Not only will there be hundreds of guests in town for the Teck Trail shutdown, for the first time ever, they’ll all be off on Sundays.
That means Trail visitors will be looking for something to do and places to eat on their day off, and likely searching for places to catch up on the inevitable, like laundry.
This boon for local business only comes every four years. Though it is a first for Audry Durham from the Trail and District Chamber of Commerce, as she started her head position after the last major shutdown in 2014.
All summer she’s been giving local businesses the heads up that 800 contract employees will be here in early fall, so more staff and opening an extra day could be in their best interest.
On top of that, the chamber has a compiled a list of accommodations from Trail to Fruitvale as well as a business guide of establishments open on Sundays. The business guide with Sunday hours will be included in the contractors’ induction package.
Interestingly, only 166 rooms and 41 RV sites are available from Trail to Beaver Valley, not including tent sites or the Champion Lakes campground.
(Durham said lodging details for Rossland were not available)
To further house the workers, Durham has the chambers in Castlegar and Nelson also giving their accommodation providers the heads up that hundreds of workers are on their way.
“This started a few months ago with Catherine Adair (Teck Trail Community Relations Leader),” Durham told the Trail Times. “Never has it happened in shutdown history that contractors get Sunday off. I thought, ‘oh shoot’ I don’t feel good about sending them just to fast food, so we started recruiting members to open and staff their places.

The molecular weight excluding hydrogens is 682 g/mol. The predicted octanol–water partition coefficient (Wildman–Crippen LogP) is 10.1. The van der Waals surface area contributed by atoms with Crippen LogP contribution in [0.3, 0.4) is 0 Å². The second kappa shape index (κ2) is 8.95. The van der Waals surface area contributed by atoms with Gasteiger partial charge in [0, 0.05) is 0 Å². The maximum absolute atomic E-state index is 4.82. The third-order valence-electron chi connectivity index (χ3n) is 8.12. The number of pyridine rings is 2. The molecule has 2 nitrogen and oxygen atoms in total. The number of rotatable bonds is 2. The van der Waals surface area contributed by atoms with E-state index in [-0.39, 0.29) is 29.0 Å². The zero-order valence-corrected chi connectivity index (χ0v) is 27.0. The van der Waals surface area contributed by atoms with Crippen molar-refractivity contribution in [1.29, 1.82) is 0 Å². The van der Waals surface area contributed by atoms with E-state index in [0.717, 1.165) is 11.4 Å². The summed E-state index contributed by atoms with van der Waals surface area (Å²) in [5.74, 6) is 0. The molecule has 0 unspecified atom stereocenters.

“We put all that together on what I call a flat sheet, to welcome new people to town. We’ll be including those in the induction, and in the welcome bags for some upcoming conferences.”
She’s been sharing another tourism-related message with local businesses as well.
“I’ve been telling everyone that 70 per cent of tourists, in this case workers, will visit a place before they move there,” Durham said with a smile. “So there is real potential with these guys, if we treat them nice.”
The company announced Wednesday that the maintenance shutdown is scheduled to run from mid-September through to early November.
“Teck Trail Operations will be undertaking a major maintenance shutdown this fall to ensure the continued reliability of our operations,” the release read.
“The maintenance shutdown will entail an investment of $55 million and involves a number of different contract companies. The work will be completed by Teck employees and approximately 800 contract employees.”
Work will be primarily focused on the lead smelter, though maintenance will also be undertaken at other parts of the operation during the planned downtime.
Given the large number of contractors that will be on site, health and safety considerations for the project include a full safety management team, employee training and development of specialized equipment and job site procedures.
“As in all our work, our priority for the maintenance shutdown will be on the health and safety of our employees and contractors,” stated Thompson Hickey, General Manager. “This work is essential to ensuring the continued economic success and environmental performance of Trail Operations.”
Multiple local contracting companies will be engaged throughout the project.
Additionally, Teck Trail Operations will be working with specialist contract companies from outside the area who will have a chance to enjoy the region’s hotels, restaurants and other amenities.
Major maintenance shutdowns occur approximately every four years, with the previous shutdown in 2014.